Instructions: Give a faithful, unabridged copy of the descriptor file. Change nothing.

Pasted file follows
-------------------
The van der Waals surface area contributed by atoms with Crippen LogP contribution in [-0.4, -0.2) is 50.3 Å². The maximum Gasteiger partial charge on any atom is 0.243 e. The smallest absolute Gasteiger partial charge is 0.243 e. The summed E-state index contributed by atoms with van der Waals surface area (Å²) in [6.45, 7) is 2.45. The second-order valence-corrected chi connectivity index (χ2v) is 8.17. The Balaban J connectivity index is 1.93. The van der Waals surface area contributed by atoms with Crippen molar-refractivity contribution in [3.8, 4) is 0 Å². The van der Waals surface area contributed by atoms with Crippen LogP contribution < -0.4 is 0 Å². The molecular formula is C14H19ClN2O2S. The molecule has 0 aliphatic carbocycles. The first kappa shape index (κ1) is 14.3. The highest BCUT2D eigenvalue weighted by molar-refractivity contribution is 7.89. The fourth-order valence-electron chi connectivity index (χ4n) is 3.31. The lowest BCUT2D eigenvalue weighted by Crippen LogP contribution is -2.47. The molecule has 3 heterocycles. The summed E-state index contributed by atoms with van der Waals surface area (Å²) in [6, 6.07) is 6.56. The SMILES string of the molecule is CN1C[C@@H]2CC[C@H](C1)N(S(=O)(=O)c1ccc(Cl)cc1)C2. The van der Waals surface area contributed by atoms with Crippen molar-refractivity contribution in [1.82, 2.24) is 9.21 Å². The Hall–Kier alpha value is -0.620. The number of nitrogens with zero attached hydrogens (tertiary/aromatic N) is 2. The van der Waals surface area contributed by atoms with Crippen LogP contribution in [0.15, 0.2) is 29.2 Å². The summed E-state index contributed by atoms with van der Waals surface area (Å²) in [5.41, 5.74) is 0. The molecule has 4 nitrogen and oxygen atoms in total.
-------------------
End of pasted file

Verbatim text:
The van der Waals surface area contributed by atoms with Crippen LogP contribution in [-0.4, -0.2) is 50.3 Å². The maximum Gasteiger partial charge on any atom is 0.243 e. The smallest absolute Gasteiger partial charge is 0.243 e. The summed E-state index contributed by atoms with van der Waals surface area (Å²) in [6.45, 7) is 2.45. The second-order valence-corrected chi connectivity index (χ2v) is 8.17. The Balaban J connectivity index is 1.93. The van der Waals surface area contributed by atoms with Crippen molar-refractivity contribution in [3.8, 4) is 0 Å². The van der Waals surface area contributed by atoms with Crippen LogP contribution < -0.4 is 0 Å². The molecular formula is C14H19ClN2O2S. The molecule has 0 aliphatic carbocycles. The first kappa shape index (κ1) is 14.3. The highest BCUT2D eigenvalue weighted by molar-refractivity contribution is 7.89. The fourth-order valence-electron chi connectivity index (χ4n) is 3.31. The lowest BCUT2D eigenvalue weighted by Crippen LogP contribution is -2.47. The molecule has 3 heterocycles. The summed E-state index contributed by atoms with van der Waals surface area (Å²) in [6, 6.07) is 6.56. The SMILES string of the molecule is CN1C[C@@H]2CC[C@H](C1)N(S(=O)(=O)c1ccc(Cl)cc1)C2. The van der Waals surface area contributed by atoms with Crippen molar-refractivity contribution in [1.82, 2.24) is 9.21 Å². The Hall–Kier alpha value is -0.620. The number of nitrogens with zero attached hydrogens (tertiary/aromatic N) is 2. The van der Waals surface area contributed by atoms with Crippen LogP contribution in [0.15, 0.2) is 29.2 Å². The summed E-state index contributed by atoms with van der Waals surface area (Å²) in [5.41, 5.74) is 0. The molecule has 4 nitrogen and oxygen atoms in total.